Av Winter Family/Ruth Rosenthal and Xavier Klaine (FR & IL)
Sounds of a ghost street, children, birds, Palestinian riots, sound grenades launched by Israeli army. No one leaves untouched after this live testimony from a certain street in the Middle East.
With 500 pages of testimonies on life in Hebron as a backdrop, a multitude of narratives plays the main role in this radical performance on what the creators call “the brutal and unjust territorial separation planned by the Israeli regime”
Alone on stage Ruth Rosenthal creates a close relationship with her audience. The sound image actually recorded in the zone of H2, Hebron, offers substance to the testimonies: Told by Ruth, she is both our guide and the city itself, possessed by its four voices: Palestinians, settlers, soldiers, international activists.
This is a performance you won’t easily forget, and it is not a sunny story. Building an exact replica of the H2 zone in a giant plastic Lego, the audience gets a chance to fully apprehend an untenable situation in the Middle-East, parallel to our own lives, but to most a sad and distant story drowned in other news.
It is impossible to describe this performance without its background. H2 is the name of the area administered by Israel in the Palestinian city of Hebron. Shuhada Street is the central street of H2 Zone. Here, where it used to be buzzing of life as it was the main market artery in Hebron, it is now "sterilized" according to the terminology of the Israeli army – emptied of its Palestinian inhabitants for "security reasons". It is today a ghost street.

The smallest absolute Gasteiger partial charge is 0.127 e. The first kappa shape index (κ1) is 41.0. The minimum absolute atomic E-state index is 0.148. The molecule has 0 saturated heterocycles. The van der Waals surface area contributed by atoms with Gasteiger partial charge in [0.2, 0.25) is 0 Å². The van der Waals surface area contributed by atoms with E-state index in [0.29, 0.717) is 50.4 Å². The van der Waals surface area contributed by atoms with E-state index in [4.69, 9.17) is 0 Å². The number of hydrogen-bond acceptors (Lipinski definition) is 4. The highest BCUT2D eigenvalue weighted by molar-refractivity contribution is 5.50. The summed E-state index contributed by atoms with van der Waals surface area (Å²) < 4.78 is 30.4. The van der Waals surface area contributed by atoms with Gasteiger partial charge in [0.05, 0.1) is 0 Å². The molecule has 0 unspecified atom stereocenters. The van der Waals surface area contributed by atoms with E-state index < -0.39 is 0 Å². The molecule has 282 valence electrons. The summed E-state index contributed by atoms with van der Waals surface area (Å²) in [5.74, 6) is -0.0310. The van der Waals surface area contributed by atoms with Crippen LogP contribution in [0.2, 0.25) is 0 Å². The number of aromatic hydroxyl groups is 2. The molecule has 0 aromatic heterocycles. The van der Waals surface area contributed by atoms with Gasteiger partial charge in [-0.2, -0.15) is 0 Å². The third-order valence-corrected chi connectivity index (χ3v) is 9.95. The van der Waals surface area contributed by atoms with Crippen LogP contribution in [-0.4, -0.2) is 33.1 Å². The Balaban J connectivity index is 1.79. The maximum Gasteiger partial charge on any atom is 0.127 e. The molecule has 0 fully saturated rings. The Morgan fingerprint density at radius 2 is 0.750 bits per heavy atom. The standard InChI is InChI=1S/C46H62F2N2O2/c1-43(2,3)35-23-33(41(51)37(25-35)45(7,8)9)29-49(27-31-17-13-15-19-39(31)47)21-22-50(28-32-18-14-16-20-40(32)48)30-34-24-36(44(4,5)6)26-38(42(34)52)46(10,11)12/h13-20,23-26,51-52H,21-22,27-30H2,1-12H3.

This performance saw its beginning a few years ago when Ruth Rosenthal re-contacted a childhood friend, a young Israeli who got married to an ultra-Zionist extremist leader. They live with their eleven children in Tel Romeida, the most deeply implanted settlement in the city of Hebron. This citadel is protected night and day by 40 young soldiers. Ruth has stayed several times in this house to record long conversations with S, her husband and children. Taking advantage of these visits, Ruth & Xavier crossed the courtyard and checkpoints in order to record the testimonies of their Palestinian neighbors who undergo daily Israeli occupation and the presence of these Jewish families.
The project grew with interviewing Palestinian political leaders and resistants of Hebron, then young soldiers active in this area, former reserve soldiers, international observers and young international activists. They finally recorded the Palestinian and Israeli guides who organize, methodically, tours in the area intended for 'war tourists', pro-Palestinians or pro-Israelis visitors, simply curious academics and journalists. Each of them described, explained and showed their Shuhada Street, detailing the complexity of the situation and summoning their history, stories, myths, massacres, texts and laws. The inhabitants also describe their everyday lives, their fears, hopes and despair.